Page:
What is rebasing and how does it work? How is it different than airdropping?

Rebasing is a mechanism through which the total supply of tokens is adjusted. Rebasing works by taking the “base” number of tokens, T, and multiplying it by some “rebasing factor”, RF, to get a new number of tokens. For example, let’s say there were a total of 100 tokens: 10 were held by investor A and 90 by investor B. In a rebasing, we might want to double the total number of tokens (i.e. a rebasing factor of 2). We multiply each investor's balance by the Rebasing Factor — 2 in this case — so after rebase Investor A has 20 tokens and Investor B has 180, for a total of 200 tokens.

The most common reasons for rebasing are to create price stability and to pay out yield, both of which are relevant here. For example, let’s say a token started at a price of $1.00 per token, but then rose in price to $1.10. If we want to bring the price of the token back to $1.00, we could rebase. Let’s go back to our example where investor A holds 10 tokens and B holds 90. Initially, there are 100 total tokens, each at $1.00/token, for a ‘total value’ of $100. If the price of the token rises to $1.10, this means that the ‘total value’ of all tokens is 100 x $1.10 = $110. If we want to reduce the price per token back to $1.00, we need to increase the number of tokens. By how much? By $110/100 = 1.10. If you then multiply the initial number of tokens (100) by the rebasing factor (1.10), you get 100 x 1.10 = 110 tokens. The price per token after rebase is then [$110 in total value] / [110 tokens] = $1.00 per token.

How can we do this? One way would be to mint and airdrop new tokens to each token holder. This would cost a lot of gas, however, because it requires updating each token contract storage location that represents a user’s balance. Rebasing allows us to adjust all token holder balances in a gas-efficient manner by introducing the concept of user “shares”. A “share” is similar to a share of stock - it can be thought of as a claim on a percentage of the total supply of rOUSG tokens. A user’s balance is then equal to the percentage of total shares they hold, multiplied by the total number of shares:

NumTokens_User = NumTokens_Total * (NumShares_User / NumShares_Total)

When we rebase, therefore, we only have to update one contract storage location: NumTokens_Total. As you can see from the formula above, that will increase the balance in your wallet while keeping your percentage of the total tokens the same. Here’s an example where we increase NumTokens_Total from 100 to 200:

Investor A SharesInvestor B SharesTotal Number of SharesTotal Supply of rOUSG TokensInvestor A rOUSG BalanceInvestor B rOUSG Balance
Before Rebasing1910100(1/10) * 100 = 10 rOUSG Tokens9/10* 100 = 90 rOUSG Tokens
After Rebasing1910200 (increase)(1/10) * 200 = 20 rOUSG Tokens9/10 * 200 = 180 rOUSG Tokens

And what number do we set the NumTokens_Total to be? We set it equal to the Net Asset Value of the Fund as of the end of the previous Business Day. In other words, we set NumTokens_Total = NetAssetValue, thereby making NetAssetValue / NumTokens_Total equal to $1.00.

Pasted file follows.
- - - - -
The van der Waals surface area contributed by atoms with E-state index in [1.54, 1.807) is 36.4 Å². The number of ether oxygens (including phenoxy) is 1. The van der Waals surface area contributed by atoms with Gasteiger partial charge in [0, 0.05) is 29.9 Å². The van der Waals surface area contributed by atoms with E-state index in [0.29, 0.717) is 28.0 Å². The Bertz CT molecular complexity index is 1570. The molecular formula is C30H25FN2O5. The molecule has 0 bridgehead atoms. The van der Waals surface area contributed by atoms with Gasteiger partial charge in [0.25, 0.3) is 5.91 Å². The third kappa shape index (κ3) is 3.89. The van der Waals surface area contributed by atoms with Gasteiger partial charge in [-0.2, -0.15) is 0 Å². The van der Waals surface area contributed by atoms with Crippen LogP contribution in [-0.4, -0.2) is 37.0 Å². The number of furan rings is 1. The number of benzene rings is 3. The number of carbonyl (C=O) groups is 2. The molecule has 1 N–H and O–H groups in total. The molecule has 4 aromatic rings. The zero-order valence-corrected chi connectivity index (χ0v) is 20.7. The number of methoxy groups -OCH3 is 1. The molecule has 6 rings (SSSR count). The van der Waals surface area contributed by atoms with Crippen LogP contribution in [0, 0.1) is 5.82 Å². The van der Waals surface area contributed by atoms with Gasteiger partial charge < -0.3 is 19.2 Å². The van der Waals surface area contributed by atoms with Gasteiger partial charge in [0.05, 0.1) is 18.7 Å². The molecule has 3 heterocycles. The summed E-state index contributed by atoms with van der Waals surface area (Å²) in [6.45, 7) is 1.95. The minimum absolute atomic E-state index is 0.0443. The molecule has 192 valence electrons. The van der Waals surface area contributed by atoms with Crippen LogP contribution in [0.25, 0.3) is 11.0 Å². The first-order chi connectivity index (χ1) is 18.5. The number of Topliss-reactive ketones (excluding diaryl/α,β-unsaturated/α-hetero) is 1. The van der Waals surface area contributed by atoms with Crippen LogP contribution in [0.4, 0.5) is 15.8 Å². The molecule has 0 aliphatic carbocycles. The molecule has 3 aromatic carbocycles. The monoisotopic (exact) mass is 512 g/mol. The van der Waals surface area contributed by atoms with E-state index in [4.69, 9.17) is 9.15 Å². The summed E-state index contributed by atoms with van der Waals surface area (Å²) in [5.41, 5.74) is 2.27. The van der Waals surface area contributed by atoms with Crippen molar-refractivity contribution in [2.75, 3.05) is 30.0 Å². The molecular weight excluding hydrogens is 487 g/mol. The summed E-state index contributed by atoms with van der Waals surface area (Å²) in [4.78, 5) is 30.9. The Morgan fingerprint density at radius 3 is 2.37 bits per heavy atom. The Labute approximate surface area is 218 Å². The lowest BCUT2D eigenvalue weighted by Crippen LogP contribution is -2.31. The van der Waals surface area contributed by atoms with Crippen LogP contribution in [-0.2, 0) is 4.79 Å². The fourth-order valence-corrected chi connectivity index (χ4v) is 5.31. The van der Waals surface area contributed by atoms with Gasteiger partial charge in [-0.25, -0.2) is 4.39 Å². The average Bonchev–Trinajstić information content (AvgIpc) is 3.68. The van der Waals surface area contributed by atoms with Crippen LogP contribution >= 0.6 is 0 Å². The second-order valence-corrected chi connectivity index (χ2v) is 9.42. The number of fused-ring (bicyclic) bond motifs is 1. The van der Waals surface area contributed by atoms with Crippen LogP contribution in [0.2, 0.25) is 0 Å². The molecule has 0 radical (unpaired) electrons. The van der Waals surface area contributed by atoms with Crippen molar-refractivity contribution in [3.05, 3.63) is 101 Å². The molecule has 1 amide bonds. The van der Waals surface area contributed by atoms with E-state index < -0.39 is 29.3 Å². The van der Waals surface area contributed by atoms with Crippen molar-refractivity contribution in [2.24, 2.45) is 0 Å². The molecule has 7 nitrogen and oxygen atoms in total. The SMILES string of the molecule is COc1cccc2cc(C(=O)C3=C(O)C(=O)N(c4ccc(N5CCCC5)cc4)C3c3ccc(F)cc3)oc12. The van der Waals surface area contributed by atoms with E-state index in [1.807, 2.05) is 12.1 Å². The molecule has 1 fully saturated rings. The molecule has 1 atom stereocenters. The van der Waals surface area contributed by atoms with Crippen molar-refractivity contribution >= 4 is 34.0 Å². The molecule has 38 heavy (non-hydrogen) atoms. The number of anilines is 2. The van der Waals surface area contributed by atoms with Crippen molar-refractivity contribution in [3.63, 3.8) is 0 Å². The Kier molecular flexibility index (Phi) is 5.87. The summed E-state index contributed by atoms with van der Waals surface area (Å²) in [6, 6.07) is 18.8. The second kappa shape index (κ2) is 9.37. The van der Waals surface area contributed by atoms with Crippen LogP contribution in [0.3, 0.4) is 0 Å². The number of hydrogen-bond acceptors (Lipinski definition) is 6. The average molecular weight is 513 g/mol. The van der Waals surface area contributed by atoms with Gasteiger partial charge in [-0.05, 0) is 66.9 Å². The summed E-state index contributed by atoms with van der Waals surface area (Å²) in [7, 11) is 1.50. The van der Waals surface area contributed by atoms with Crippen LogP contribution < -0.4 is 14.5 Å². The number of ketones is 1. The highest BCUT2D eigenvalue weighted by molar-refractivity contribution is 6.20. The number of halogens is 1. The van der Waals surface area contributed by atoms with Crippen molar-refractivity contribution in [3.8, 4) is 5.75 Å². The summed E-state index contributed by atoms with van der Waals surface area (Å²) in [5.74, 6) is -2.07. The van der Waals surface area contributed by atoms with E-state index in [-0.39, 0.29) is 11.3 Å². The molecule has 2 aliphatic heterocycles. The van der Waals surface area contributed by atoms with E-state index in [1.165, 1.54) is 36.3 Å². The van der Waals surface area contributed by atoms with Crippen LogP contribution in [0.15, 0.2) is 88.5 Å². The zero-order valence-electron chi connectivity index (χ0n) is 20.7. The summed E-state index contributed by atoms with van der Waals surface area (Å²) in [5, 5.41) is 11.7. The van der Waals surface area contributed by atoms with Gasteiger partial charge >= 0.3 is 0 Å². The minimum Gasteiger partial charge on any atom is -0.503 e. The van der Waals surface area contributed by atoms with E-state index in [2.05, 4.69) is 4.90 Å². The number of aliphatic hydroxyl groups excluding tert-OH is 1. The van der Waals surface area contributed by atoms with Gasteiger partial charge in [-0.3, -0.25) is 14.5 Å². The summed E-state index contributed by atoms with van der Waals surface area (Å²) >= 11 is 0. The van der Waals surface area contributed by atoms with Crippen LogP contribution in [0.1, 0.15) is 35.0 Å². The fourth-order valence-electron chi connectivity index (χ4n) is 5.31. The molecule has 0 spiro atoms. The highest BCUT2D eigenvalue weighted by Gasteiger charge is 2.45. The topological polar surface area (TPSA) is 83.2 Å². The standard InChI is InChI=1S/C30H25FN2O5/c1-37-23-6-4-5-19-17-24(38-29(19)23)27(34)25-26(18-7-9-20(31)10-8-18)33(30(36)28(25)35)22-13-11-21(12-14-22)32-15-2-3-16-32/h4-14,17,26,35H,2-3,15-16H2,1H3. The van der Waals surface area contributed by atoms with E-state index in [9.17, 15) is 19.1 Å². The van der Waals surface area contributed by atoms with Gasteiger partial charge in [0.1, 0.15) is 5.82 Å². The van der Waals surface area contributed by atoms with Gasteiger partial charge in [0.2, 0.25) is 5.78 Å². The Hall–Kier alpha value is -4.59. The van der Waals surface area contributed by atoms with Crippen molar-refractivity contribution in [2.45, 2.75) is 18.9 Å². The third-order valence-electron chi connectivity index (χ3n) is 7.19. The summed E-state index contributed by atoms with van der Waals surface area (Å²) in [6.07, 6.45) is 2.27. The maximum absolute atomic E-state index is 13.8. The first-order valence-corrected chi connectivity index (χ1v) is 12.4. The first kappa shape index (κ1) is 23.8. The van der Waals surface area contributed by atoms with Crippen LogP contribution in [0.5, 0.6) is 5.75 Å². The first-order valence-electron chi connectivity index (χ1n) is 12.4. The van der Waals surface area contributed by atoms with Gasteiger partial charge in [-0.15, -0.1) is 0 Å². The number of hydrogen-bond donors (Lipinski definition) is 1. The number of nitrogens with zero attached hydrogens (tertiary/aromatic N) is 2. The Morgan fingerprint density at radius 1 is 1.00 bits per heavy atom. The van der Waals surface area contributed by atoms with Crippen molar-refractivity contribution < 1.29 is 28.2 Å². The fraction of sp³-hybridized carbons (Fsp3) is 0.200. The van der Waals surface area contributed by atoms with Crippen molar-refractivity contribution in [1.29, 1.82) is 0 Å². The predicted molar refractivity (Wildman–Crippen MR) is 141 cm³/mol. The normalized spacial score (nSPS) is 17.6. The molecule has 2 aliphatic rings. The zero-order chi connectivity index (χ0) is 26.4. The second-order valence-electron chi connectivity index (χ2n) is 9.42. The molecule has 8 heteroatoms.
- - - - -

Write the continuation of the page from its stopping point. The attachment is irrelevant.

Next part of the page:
The rebasing factor RF that we list on the website, then, is calculated as RF = NumTokens_Total_New / NumTokens_Total_Old.

We can use a simple example to check this. Let’s say that on Monday the total number of tokens after rebase (NumTokens_Total_Old) was 2 (implying a fund Net Asset Value of $2.00). Let’s also say that at the end of Monday, we had received $2 in net income, so the Net Asset Value of the fund at the end of the day (NetAssetValue) was now $4. This implies that the NAV per token is 4 dollars / 2 tokens = $2/token. To make the NAV per token $1.00 after rebase on Tuesday, we need to double the number of tokens. In this case, the rebasing factor would be $4/2 = 2. If we therefore doubled the number of rOUSG tokens everyone had, the NAV per token would be reduced to $1.

Finally, please note that when your rOUSG balance increases due to rebasing, while you will see the balance increase in your wallet, you will not see an accompanying transaction in your wallet’s activity or on a block explorer, since no tokens are actually being sent but instead are simply being rebased.

How often do you rebase rOUSG?

We aim to rebase every Business Day based on the net income received the previous Business Day.

In the event that we are unable to update the price or rebase on a given Business Day, investors holding their tokens will still receive the yield from the ‘missed’ day at the time of the next update. Note that tokenholders who submit a redemption request prior to a price update or rebase on a given day are not paid yield on those tokens for that day. Please also note yield is paid to the holder of the tokens at the time of update; if you have already transferred or redeemed your tokens, you will not receive yield on them. Note that OUSG holders are not ‘paid out’ yield per se; instead, that yield is reinvested into fund, thereby increasing the value of their existing OUSG tokens.

What is the difference between rebasing rOUSG and updating the OUSG token price onchain?

When we update the OUSG token price (aka Net Asset Value, aka NAV) in the OUSG Price Oracle (opens in a new tab) this automatically triggers a rebase to occur in the same block, so you can think of a “price update” and a “rebase” as de facto being the same thing and happening at the same time.